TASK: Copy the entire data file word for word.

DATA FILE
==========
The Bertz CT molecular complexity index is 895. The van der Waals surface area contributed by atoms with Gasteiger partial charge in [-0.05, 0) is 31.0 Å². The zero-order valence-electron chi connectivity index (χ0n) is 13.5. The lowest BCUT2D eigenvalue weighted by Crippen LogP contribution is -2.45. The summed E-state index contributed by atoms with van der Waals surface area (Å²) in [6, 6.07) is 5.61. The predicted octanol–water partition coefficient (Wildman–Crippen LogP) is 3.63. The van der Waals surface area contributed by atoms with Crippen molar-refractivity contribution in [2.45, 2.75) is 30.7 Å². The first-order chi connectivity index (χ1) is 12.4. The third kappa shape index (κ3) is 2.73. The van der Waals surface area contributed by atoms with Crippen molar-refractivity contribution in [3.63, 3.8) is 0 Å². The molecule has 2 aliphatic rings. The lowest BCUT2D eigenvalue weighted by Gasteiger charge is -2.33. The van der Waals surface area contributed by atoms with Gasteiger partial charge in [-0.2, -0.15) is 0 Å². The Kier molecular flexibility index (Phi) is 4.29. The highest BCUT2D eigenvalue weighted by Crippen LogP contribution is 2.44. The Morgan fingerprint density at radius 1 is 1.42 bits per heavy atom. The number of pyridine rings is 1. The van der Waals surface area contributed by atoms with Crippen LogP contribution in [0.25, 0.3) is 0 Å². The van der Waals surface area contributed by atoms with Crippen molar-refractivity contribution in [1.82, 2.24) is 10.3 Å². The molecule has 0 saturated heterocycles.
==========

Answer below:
The Bertz CT molecular complexity index is 895. The van der Waals surface area contributed by atoms with Gasteiger partial charge in [-0.05, 0) is 31.0 Å². The zero-order valence-electron chi connectivity index (χ0n) is 13.5. The lowest BCUT2D eigenvalue weighted by Crippen LogP contribution is -2.45. The summed E-state index contributed by atoms with van der Waals surface area (Å²) in [6, 6.07) is 5.61. The predicted octanol–water partition coefficient (Wildman–Crippen LogP) is 3.63. The van der Waals surface area contributed by atoms with Crippen molar-refractivity contribution in [2.45, 2.75) is 30.7 Å². The first-order chi connectivity index (χ1) is 12.4. The third kappa shape index (κ3) is 2.73. The van der Waals surface area contributed by atoms with Crippen molar-refractivity contribution in [3.63, 3.8) is 0 Å². The molecule has 2 aliphatic rings. The lowest BCUT2D eigenvalue weighted by Gasteiger charge is -2.33. The van der Waals surface area contributed by atoms with Gasteiger partial charge in [-0.2, -0.15) is 0 Å². The Kier molecular flexibility index (Phi) is 4.29. The highest BCUT2D eigenvalue weighted by Crippen LogP contribution is 2.44. The Morgan fingerprint density at radius 1 is 1.42 bits per heavy atom. The number of pyridine rings is 1. The van der Waals surface area contributed by atoms with Crippen LogP contribution in [0.25, 0.3) is 0 Å². The van der Waals surface area contributed by atoms with Crippen molar-refractivity contribution in [1.82, 2.24) is 10.3 Å². The molecule has 0 saturated heterocycles.